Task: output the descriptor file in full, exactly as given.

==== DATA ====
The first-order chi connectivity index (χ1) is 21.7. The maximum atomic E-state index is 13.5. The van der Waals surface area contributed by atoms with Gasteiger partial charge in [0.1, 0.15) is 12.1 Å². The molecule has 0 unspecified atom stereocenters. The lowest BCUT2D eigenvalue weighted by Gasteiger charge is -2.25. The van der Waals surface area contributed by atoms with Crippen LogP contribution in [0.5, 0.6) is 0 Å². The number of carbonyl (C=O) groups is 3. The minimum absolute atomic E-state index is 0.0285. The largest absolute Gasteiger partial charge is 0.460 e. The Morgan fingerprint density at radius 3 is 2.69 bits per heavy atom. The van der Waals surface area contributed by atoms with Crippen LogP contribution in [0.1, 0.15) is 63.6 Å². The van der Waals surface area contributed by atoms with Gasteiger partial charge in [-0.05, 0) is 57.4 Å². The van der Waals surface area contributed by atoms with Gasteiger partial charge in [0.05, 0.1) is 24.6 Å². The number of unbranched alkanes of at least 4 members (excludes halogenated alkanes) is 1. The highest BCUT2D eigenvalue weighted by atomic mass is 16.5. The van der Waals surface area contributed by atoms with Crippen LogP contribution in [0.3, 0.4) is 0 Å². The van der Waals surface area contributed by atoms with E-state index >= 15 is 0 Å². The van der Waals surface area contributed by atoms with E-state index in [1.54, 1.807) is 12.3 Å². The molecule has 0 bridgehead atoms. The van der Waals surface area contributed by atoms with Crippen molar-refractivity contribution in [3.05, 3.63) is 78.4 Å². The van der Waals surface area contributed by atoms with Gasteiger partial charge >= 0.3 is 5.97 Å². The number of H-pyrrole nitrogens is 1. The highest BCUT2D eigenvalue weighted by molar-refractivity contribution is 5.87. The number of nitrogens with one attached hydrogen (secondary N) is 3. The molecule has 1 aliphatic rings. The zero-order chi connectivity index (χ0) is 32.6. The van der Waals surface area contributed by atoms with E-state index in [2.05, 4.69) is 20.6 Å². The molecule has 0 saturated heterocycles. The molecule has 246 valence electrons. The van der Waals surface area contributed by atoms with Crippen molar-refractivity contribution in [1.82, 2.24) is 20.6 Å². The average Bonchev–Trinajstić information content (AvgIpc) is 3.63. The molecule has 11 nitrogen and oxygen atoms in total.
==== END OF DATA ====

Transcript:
The first-order chi connectivity index (χ1) is 21.7. The maximum atomic E-state index is 13.5. The van der Waals surface area contributed by atoms with Gasteiger partial charge in [0.1, 0.15) is 12.1 Å². The molecule has 0 unspecified atom stereocenters. The lowest BCUT2D eigenvalue weighted by Gasteiger charge is -2.25. The van der Waals surface area contributed by atoms with Crippen LogP contribution in [0.5, 0.6) is 0 Å². The number of carbonyl (C=O) groups is 3. The minimum absolute atomic E-state index is 0.0285. The largest absolute Gasteiger partial charge is 0.460 e. The Morgan fingerprint density at radius 3 is 2.69 bits per heavy atom. The van der Waals surface area contributed by atoms with Crippen LogP contribution in [0.1, 0.15) is 63.6 Å². The van der Waals surface area contributed by atoms with Gasteiger partial charge in [-0.05, 0) is 57.4 Å². The van der Waals surface area contributed by atoms with Gasteiger partial charge in [0.05, 0.1) is 24.6 Å². The number of unbranched alkanes of at least 4 members (excludes halogenated alkanes) is 1. The highest BCUT2D eigenvalue weighted by atomic mass is 16.5. The van der Waals surface area contributed by atoms with Crippen LogP contribution in [0.3, 0.4) is 0 Å². The van der Waals surface area contributed by atoms with E-state index >= 15 is 0 Å². The van der Waals surface area contributed by atoms with E-state index in [1.54, 1.807) is 12.3 Å². The molecule has 0 bridgehead atoms. The van der Waals surface area contributed by atoms with Crippen molar-refractivity contribution in [3.05, 3.63) is 78.4 Å². The van der Waals surface area contributed by atoms with Gasteiger partial charge >= 0.3 is 5.97 Å². The number of H-pyrrole nitrogens is 1. The highest BCUT2D eigenvalue weighted by molar-refractivity contribution is 5.87. The number of nitrogens with one attached hydrogen (secondary N) is 3. The molecule has 1 aliphatic rings. The zero-order chi connectivity index (χ0) is 32.6. The van der Waals surface area contributed by atoms with E-state index in [2.05, 4.69) is 20.6 Å². The molecule has 0 saturated heterocycles. The molecule has 246 valence electrons. The van der Waals surface area contributed by atoms with Crippen molar-refractivity contribution in [1.82, 2.24) is 20.6 Å². The average Bonchev–Trinajstić information content (AvgIpc) is 3.63. The molecule has 11 nitrogen and oxygen atoms in total.